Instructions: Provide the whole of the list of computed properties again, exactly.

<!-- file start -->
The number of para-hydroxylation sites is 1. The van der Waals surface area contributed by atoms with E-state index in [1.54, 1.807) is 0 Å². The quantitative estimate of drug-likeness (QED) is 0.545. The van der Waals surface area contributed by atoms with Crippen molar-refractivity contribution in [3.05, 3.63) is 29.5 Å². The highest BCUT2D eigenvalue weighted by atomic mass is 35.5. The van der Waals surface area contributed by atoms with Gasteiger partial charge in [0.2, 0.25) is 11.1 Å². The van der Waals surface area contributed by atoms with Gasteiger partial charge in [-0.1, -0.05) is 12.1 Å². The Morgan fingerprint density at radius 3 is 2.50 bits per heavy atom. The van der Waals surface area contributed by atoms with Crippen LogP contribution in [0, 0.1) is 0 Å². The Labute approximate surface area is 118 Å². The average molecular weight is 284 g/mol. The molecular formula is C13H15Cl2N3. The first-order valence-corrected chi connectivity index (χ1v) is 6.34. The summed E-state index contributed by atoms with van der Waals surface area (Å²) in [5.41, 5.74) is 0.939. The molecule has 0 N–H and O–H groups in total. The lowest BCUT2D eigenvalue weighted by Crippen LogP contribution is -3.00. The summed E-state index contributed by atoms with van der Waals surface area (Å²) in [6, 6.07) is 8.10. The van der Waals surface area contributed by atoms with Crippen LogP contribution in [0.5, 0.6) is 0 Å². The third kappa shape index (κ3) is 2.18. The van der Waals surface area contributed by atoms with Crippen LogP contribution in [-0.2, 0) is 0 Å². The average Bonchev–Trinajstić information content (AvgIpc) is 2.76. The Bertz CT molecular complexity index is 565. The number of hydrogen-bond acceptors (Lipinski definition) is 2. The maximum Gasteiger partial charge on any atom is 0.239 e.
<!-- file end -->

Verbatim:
The number of para-hydroxylation sites is 1. The van der Waals surface area contributed by atoms with E-state index in [1.54, 1.807) is 0 Å². The quantitative estimate of drug-likeness (QED) is 0.545. The van der Waals surface area contributed by atoms with Crippen molar-refractivity contribution in [3.05, 3.63) is 29.5 Å². The highest BCUT2D eigenvalue weighted by atomic mass is 35.5. The van der Waals surface area contributed by atoms with Gasteiger partial charge in [0.2, 0.25) is 11.1 Å². The van der Waals surface area contributed by atoms with Gasteiger partial charge in [-0.1, -0.05) is 12.1 Å². The Morgan fingerprint density at radius 3 is 2.50 bits per heavy atom. The van der Waals surface area contributed by atoms with Crippen LogP contribution in [0, 0.1) is 0 Å². The Labute approximate surface area is 118 Å². The average molecular weight is 284 g/mol. The molecular formula is C13H15Cl2N3. The first-order valence-corrected chi connectivity index (χ1v) is 6.34. The summed E-state index contributed by atoms with van der Waals surface area (Å²) in [5.41, 5.74) is 0.939. The molecule has 0 N–H and O–H groups in total. The lowest BCUT2D eigenvalue weighted by Crippen LogP contribution is -3.00. The summed E-state index contributed by atoms with van der Waals surface area (Å²) in [6, 6.07) is 8.10. The van der Waals surface area contributed by atoms with Crippen LogP contribution in [0.5, 0.6) is 0 Å². The third kappa shape index (κ3) is 2.18. The van der Waals surface area contributed by atoms with Crippen LogP contribution in [-0.2, 0) is 0 Å². The average Bonchev–Trinajstić information content (AvgIpc) is 2.76. The Bertz CT molecular complexity index is 565. The number of hydrogen-bond acceptors (Lipinski definition) is 2. The maximum Gasteiger partial charge on any atom is 0.239 e.